When I went to high school where I grew up in Toronto, nobody ever said anything about whether you were going to university or what you’d be doing afterwards. There wasn’t any guidance at all. I had planned to go into Civil Engineering, but first there was a war.

        In the Army, I was in a survey unit in the artillery. Several of the fellows I came in contact with had been in engineering. Mostly they’d worked up north in building airports and that sort of stuff. After four years as a surveyor, I didn’t feel I wanted to go out and do something like that. Because I’d done some teaching in the Army, I decided I wanted to teach.

        I never regretted changing my mind about engineering.

        After the war, I went to the University of Toronto and graduated in Mathematics and Physics. In all, it took five years. Four years of Physics and then a year at Teacher’s College. O.C.E. they called it then. It’s equivalent to Althouse here. Althouse is for all teachers now, but when they opened it, it was just for high school teachers.

        In 1951, Mr. Armstrong hired me. We were at Beck the same years. He came the same year I did and retired in 1963, the year I went to Lucas. (Chuckle) I’m sure it’s a coincidence he retired when I left!

        Other than Physics, I taught General Science, the latter being grade nine only. There was a good emphasis on academic achievement. I think a lot of the students went on and did very well.

        We used to have a “Problems Exam” in grade thirteen. It was set by the province for science and math and mainly for students applying for scholarships at the University of Toronto. Fred Symons and Norm Irwin decided they wanted to write that and used to come in during the late winter at noon hour to work on old problems and papers.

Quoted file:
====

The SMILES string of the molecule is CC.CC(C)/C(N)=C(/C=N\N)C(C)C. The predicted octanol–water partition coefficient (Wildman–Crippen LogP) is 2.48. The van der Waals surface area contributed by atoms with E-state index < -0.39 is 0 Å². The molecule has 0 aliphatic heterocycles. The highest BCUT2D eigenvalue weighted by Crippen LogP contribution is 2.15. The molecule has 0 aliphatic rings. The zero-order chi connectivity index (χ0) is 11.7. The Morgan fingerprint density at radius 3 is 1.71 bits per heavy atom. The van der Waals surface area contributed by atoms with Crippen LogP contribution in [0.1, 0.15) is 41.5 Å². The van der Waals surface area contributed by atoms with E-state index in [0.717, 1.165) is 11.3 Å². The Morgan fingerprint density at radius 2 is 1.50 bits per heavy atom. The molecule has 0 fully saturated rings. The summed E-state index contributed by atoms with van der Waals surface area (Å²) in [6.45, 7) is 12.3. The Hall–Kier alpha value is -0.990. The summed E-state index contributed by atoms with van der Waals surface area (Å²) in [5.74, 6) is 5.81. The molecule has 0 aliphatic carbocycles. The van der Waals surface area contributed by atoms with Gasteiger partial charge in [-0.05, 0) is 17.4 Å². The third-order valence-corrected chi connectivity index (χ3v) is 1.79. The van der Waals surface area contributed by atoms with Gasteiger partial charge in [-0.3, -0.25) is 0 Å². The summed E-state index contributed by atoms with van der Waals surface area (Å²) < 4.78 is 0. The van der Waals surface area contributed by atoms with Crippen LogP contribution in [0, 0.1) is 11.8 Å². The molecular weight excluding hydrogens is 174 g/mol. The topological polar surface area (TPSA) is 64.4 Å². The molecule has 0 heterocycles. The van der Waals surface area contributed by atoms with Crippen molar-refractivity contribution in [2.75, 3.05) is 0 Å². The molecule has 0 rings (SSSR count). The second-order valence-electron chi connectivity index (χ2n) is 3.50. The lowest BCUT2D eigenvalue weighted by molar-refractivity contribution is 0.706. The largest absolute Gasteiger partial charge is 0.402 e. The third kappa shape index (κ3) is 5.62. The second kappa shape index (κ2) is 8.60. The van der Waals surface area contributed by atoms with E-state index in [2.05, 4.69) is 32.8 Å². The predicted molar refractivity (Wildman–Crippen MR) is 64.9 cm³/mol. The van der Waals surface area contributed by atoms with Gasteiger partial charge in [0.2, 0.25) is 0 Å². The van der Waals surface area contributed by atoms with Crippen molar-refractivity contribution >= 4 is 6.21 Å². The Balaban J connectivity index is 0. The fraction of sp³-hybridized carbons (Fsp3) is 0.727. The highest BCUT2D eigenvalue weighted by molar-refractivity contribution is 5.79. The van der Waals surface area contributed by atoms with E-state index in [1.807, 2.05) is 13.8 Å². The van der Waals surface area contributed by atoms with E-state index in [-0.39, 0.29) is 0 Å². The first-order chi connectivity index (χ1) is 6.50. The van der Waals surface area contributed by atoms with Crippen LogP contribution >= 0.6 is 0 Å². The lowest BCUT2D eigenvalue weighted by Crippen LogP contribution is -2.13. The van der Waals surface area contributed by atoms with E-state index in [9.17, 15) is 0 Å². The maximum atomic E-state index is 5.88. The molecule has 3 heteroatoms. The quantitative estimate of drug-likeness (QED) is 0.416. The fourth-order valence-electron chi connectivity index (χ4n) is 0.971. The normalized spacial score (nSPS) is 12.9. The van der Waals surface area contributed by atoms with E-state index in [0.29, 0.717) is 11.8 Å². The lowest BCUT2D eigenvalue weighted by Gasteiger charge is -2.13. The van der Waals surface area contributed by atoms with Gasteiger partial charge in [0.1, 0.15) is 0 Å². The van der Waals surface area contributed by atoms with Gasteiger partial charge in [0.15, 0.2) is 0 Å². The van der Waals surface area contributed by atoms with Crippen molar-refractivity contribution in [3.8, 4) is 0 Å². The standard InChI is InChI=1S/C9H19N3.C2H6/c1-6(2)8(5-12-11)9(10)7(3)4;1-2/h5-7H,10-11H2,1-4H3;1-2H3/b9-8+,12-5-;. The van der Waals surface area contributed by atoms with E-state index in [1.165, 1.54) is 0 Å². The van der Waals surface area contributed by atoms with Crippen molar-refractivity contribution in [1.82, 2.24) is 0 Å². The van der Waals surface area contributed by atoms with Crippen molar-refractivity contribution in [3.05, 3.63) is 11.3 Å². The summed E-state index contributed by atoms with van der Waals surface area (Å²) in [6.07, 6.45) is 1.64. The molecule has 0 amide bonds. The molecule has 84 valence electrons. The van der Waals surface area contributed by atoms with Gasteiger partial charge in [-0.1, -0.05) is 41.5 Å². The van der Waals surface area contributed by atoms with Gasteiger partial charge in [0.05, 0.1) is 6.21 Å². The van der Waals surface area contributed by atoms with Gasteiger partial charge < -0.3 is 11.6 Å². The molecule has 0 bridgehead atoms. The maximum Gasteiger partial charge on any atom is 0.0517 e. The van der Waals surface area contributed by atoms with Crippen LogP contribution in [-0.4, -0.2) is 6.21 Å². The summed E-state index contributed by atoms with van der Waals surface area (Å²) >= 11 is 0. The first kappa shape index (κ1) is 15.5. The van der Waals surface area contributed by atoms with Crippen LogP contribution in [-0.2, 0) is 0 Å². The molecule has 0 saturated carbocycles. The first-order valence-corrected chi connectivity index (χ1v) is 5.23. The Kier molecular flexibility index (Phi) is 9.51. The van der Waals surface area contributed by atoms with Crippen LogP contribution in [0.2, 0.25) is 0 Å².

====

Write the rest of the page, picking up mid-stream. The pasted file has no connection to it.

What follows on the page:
It was a dreadfully difficult exam. If you got a score of 30 on it, you were doing really well. Remember, these were high school students writing it, not university. We used to work on some of the problems. It was mainly Mathematics, and even I didn’t get some of them.

        Of course, sports were very active. I used to be interested in the basketball. One of the things about the city then was there were only the four schools: Central, South and Beal. When I started at Beck, there wasn’t a Catholic Central. There was a boys school called De La Salle. Catholic Central didn’t start as a full high school until later.

        We had a good football team at that time. In fact, I think we had a pretty good football team all the time I was there.

        Another of the things about Beck was the school spirit. I think probably it had something to do with its being a very small school. When I came, there were only 28 on the staff. We knew each other fairly well and what families we had.

        There were maybe 600 students, and you knew most of them by sight, even though they weren’t in your class. With it being a small school, we knew a fair bit about the students. Generally, teachers and students knew each other and got along.

        I was in charge of the lighting crews during the school shows. Beck had a history of putting on Gilbert and Sullivan every year. That was quite a big thing. When I came in, I didn’t know anything about lighting, but I found a couple of books in the school library about lighting and used them and went ahead.